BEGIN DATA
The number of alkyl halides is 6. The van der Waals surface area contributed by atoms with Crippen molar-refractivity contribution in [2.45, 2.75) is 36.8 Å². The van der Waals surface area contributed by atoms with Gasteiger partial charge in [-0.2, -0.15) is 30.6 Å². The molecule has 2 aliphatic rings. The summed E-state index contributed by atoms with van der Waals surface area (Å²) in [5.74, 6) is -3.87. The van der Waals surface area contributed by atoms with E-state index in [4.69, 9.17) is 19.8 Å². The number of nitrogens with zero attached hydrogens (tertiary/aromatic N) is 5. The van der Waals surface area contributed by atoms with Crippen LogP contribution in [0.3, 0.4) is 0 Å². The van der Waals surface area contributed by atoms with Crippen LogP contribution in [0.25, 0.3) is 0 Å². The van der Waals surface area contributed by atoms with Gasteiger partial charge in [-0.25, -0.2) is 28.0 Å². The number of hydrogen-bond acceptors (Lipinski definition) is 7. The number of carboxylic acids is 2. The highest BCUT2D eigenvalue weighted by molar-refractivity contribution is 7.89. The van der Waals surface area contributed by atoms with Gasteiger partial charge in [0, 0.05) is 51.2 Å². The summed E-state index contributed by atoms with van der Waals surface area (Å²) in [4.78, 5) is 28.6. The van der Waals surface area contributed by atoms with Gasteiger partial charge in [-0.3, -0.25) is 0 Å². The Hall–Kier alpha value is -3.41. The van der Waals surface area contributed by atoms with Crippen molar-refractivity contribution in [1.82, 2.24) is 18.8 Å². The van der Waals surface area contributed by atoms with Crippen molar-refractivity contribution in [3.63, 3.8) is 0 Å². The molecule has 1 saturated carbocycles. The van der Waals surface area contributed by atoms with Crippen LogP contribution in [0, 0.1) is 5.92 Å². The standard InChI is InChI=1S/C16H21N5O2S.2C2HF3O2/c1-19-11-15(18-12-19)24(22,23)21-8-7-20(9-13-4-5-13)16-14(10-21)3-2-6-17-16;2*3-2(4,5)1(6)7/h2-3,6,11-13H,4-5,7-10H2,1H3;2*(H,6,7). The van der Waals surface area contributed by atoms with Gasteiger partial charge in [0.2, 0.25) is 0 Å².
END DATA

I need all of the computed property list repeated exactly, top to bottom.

The number of alkyl halides is 6. The van der Waals surface area contributed by atoms with Crippen molar-refractivity contribution in [2.45, 2.75) is 36.8 Å². The van der Waals surface area contributed by atoms with Gasteiger partial charge in [-0.2, -0.15) is 30.6 Å². The molecule has 2 aliphatic rings. The summed E-state index contributed by atoms with van der Waals surface area (Å²) in [5.74, 6) is -3.87. The van der Waals surface area contributed by atoms with E-state index in [4.69, 9.17) is 19.8 Å². The number of nitrogens with zero attached hydrogens (tertiary/aromatic N) is 5. The van der Waals surface area contributed by atoms with Crippen LogP contribution in [0.3, 0.4) is 0 Å². The van der Waals surface area contributed by atoms with Crippen LogP contribution in [0.25, 0.3) is 0 Å². The van der Waals surface area contributed by atoms with Gasteiger partial charge in [-0.25, -0.2) is 28.0 Å². The number of hydrogen-bond acceptors (Lipinski definition) is 7. The number of carboxylic acids is 2. The highest BCUT2D eigenvalue weighted by molar-refractivity contribution is 7.89. The van der Waals surface area contributed by atoms with Gasteiger partial charge in [0, 0.05) is 51.2 Å². The summed E-state index contributed by atoms with van der Waals surface area (Å²) in [4.78, 5) is 28.6. The van der Waals surface area contributed by atoms with Gasteiger partial charge in [-0.3, -0.25) is 0 Å². The Hall–Kier alpha value is -3.41. The van der Waals surface area contributed by atoms with Crippen molar-refractivity contribution in [1.82, 2.24) is 18.8 Å². The van der Waals surface area contributed by atoms with Crippen molar-refractivity contribution in [3.63, 3.8) is 0 Å². The molecule has 1 saturated carbocycles. The van der Waals surface area contributed by atoms with Crippen LogP contribution in [0, 0.1) is 5.92 Å². The standard InChI is InChI=1S/C16H21N5O2S.2C2HF3O2/c1-19-11-15(18-12-19)24(22,23)21-8-7-20(9-13-4-5-13)16-14(10-21)3-2-6-17-16;2*3-2(4,5)1(6)7/h2-3,6,11-13H,4-5,7-10H2,1H3;2*(H,6,7). The van der Waals surface area contributed by atoms with Gasteiger partial charge in [0.2, 0.25) is 0 Å².